Alfonso's death four years later should have given Enrique an opportunity to promote Juana again. Instead he agreed to support the claim of his half-sister Isabella. Juana was still excluded. Her claims weren't helped by the actions of her mother. Joan had been dismissed from court by Enrique and ended up moving to a castle belonging to the Bishop Fonesca. She fell in love with the Bishop's nephew and had two illegitimate children with him. Not only did this give Enrique an excuse to divorce her too, but it also added to the rumours about Juana. Clearly her mother was an adulteress at least once, why not twice?

    On Enrique's death in 1474 it looked as if Juana's cause was completely lost. Although her mother tried to support her from her exile, her death in 1475 put paid to any assistance she could have given her daughter. Juana herself had been raised by a succession of noble Castilian families, and her future marriage had been carefully considered by her father. French and Burgundian alliances were considered, but in the end she was betrothed to King Afonso of Portugal. Enrique's death led to the War of Castilian Succession. Isabella was supported by her husband, Ferdinand of Aragon. In May 1475 Afonso of Portugal invaded Castile and promptly fulfilled his betrothal by marrying Juana.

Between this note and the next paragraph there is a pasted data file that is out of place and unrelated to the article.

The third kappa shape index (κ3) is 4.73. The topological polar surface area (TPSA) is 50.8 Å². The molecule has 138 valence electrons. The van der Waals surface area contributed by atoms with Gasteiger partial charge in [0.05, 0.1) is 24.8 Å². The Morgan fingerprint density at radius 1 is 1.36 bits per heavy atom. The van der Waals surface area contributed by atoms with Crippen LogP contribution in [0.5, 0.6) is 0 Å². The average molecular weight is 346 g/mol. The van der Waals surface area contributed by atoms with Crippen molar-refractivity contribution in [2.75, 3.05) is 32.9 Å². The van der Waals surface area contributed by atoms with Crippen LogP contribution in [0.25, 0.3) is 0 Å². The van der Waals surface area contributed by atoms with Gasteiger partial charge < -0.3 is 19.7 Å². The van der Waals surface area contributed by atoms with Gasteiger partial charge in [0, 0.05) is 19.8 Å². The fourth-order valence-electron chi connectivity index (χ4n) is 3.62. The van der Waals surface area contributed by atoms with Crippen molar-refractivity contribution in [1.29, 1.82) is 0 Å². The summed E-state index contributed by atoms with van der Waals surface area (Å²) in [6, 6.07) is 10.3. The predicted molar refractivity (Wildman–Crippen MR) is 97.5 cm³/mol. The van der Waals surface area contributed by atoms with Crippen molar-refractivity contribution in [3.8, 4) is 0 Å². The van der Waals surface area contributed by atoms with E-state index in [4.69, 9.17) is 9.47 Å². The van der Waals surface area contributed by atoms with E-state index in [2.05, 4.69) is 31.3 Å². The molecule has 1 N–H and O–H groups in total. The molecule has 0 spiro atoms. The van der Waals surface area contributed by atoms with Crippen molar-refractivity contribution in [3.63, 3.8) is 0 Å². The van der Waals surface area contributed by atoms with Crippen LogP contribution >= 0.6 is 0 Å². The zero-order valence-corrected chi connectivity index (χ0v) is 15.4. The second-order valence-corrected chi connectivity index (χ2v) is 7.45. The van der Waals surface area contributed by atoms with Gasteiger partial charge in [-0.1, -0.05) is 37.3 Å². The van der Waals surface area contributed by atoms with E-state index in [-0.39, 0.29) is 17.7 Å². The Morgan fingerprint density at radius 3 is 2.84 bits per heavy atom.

Afonso brought with him an army from Portugal, combined with the Castilians who supported Juana. It wasn't enough though, after the Battle of Toro Ferdinand declared an overwhelming victory.

    It wasn't quite true, but it was enough to convince the Castilians to side with Ferdinand and Isabella. Afonso tried and failed to secure support from France, and effectively gave up the fight. He abdicated the Portuguese throne in 1477 and retired to a monastery. Juana's marriage was annulled a year later, and Isabella gave her a choice – become a nun or wait for another decade to marry Isabella's infant son Juan, and again potentially unite the two claims. Juana chose the convent, and officially renounced her claim to the Castilian throne. However she spent the rest of her life signing letters as “Juana the Queen”. After a number of years in a convent she was allowed to move to Lisbon, where she resided in the Castle of Sao Jorge, supported by her mother's family.